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Pharwala Fort: the last symbol of Gakhar rule in the Potohar region



People who are accustomed to living in mountainous regions often struggle to adapt to urbanized cities, especially ones plagued by political instability, protests, and chaos. Currently, political turmoil and frequent internet shutdowns in Islamabad have rendered it nearly uninhabitable. Thus, today, we sought solace in nature, away from the maddening crowd. Contrary to the general perception of inhospitality and shrewdness attached to the people of the Potohar region, I have found them to be quite the opposite.

Despite warnings to stay away, I have managed to form some truly remarkable friendships here. Having lived in Islamabad for over a decade, I consider myself a wandering soul, forever engaged in the process of discovery. Even so, there are places I visit that take my breath away, reminding me of the vastness yet to be explored. One such location is Pharwala Fort, located in Kahuta Tehsil, about 40 kilometers from Rawalpindi city. Nestled behind Gulberg Green, this was my second visit to the fort. This time, we had the company of locals who served as excellent guides, making the trip more insightful than the previous one.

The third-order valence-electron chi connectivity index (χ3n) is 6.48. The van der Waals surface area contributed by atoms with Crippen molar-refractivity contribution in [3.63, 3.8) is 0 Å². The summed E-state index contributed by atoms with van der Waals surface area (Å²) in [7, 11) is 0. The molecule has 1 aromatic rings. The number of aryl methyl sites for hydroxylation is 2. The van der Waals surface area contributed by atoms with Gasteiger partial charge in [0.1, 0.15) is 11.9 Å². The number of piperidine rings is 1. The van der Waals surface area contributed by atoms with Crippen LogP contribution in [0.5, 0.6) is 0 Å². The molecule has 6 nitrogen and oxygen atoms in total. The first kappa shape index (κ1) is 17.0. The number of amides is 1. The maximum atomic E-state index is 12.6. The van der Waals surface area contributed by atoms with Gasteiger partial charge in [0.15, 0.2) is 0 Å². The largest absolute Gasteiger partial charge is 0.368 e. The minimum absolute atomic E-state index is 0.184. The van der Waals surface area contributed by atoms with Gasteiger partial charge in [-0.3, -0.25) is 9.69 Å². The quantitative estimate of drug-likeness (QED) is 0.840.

Pharwala Fort is believed to have been constructed in the 11th century by the Gakhar clan, now known as Raja or Kiyani. Despite disputes about its age, with some claiming it is only four centuries old, the fort's historical significance remains unquestioned. The Gakhars were a warrior tribe that ruled the region for centuries. The fort, with its strategic location protected by high ridges on one side and deep ravines on the other, appears invincible. It has six main entrances that are a testament to the remarkable engineering and architecture of the time, though now they lie in ruins.

The fort has seen around seven centuries of glory and has been visited by historical figures such as Babur, Humayun, Abdali, and many others. Despite its seemingly impregnable nature, it was conquered by Zaheer uddin Babar's formidable army in 1519 AD and then by the Sikhs in 1825 AD. After falling under the British administration, it was returned to Pakistani authorities post-1947.

The current state of the fort, unfortunately, mirrors that of other archaeological sites in Pakistan. Descendants of the Gakhar clan live in villages surrounding the fort, leading a simple, primitive life. However, the fort's condition has deteriorated to such an extent that it might not survive another decade.

During our visit, we also explored Dhoke Banyal, a nearby site whose beauty mesmerized us. Natural springs gushed from the mountains, gracefully merging with the Swaan River, enhancing the site's allure. But that story deserves to be told on another occasion.


Courtesy: Shahjahan Baloch

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